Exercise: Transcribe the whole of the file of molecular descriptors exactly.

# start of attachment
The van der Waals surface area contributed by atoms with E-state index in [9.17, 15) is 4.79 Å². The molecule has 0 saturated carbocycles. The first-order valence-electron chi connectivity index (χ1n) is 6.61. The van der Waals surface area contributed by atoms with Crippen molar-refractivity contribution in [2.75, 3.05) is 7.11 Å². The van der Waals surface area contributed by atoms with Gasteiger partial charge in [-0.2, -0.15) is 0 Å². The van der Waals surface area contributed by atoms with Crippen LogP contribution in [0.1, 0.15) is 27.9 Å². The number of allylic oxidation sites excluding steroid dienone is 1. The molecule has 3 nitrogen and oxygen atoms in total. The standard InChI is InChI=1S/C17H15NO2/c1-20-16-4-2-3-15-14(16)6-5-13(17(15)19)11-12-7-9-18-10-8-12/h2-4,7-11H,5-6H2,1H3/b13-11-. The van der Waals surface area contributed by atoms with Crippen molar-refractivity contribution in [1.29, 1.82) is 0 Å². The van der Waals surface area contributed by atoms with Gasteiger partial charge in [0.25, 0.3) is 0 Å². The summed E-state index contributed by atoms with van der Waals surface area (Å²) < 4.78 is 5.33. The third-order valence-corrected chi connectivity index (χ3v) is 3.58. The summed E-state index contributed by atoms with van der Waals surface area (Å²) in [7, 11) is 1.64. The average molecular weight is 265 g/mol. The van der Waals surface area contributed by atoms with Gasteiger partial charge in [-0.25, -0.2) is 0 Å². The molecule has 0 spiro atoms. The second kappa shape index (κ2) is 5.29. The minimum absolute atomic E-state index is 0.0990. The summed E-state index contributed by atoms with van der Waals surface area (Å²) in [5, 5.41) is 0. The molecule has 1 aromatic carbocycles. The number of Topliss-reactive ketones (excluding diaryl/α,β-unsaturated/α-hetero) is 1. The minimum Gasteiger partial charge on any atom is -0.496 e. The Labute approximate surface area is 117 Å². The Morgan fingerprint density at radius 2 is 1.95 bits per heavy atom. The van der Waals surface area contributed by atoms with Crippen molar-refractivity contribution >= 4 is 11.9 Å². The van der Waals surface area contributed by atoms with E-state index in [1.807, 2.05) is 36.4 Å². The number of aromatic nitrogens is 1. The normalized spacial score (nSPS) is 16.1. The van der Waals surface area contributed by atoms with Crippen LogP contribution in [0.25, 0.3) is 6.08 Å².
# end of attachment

The van der Waals surface area contributed by atoms with E-state index in [9.17, 15) is 4.79 Å². The molecule has 0 saturated carbocycles. The first-order valence-electron chi connectivity index (χ1n) is 6.61. The van der Waals surface area contributed by atoms with Crippen molar-refractivity contribution in [2.75, 3.05) is 7.11 Å². The van der Waals surface area contributed by atoms with Gasteiger partial charge in [-0.2, -0.15) is 0 Å². The van der Waals surface area contributed by atoms with Crippen LogP contribution in [0.1, 0.15) is 27.9 Å². The number of allylic oxidation sites excluding steroid dienone is 1. The molecule has 3 nitrogen and oxygen atoms in total. The standard InChI is InChI=1S/C17H15NO2/c1-20-16-4-2-3-15-14(16)6-5-13(17(15)19)11-12-7-9-18-10-8-12/h2-4,7-11H,5-6H2,1H3/b13-11-. The van der Waals surface area contributed by atoms with Crippen molar-refractivity contribution in [1.29, 1.82) is 0 Å². The van der Waals surface area contributed by atoms with Gasteiger partial charge in [0.25, 0.3) is 0 Å². The summed E-state index contributed by atoms with van der Waals surface area (Å²) < 4.78 is 5.33. The third-order valence-corrected chi connectivity index (χ3v) is 3.58. The summed E-state index contributed by atoms with van der Waals surface area (Å²) in [7, 11) is 1.64. The average molecular weight is 265 g/mol. The van der Waals surface area contributed by atoms with Gasteiger partial charge in [-0.25, -0.2) is 0 Å². The molecule has 0 spiro atoms. The second kappa shape index (κ2) is 5.29. The minimum absolute atomic E-state index is 0.0990. The summed E-state index contributed by atoms with van der Waals surface area (Å²) in [5, 5.41) is 0. The molecule has 1 aromatic carbocycles. The number of Topliss-reactive ketones (excluding diaryl/α,β-unsaturated/α-hetero) is 1. The minimum Gasteiger partial charge on any atom is -0.496 e. The Labute approximate surface area is 117 Å². The Morgan fingerprint density at radius 2 is 1.95 bits per heavy atom. The van der Waals surface area contributed by atoms with Crippen molar-refractivity contribution >= 4 is 11.9 Å². The van der Waals surface area contributed by atoms with E-state index in [1.807, 2.05) is 36.4 Å². The number of aromatic nitrogens is 1. The normalized spacial score (nSPS) is 16.1. The van der Waals surface area contributed by atoms with Crippen LogP contribution in [0.25, 0.3) is 6.08 Å².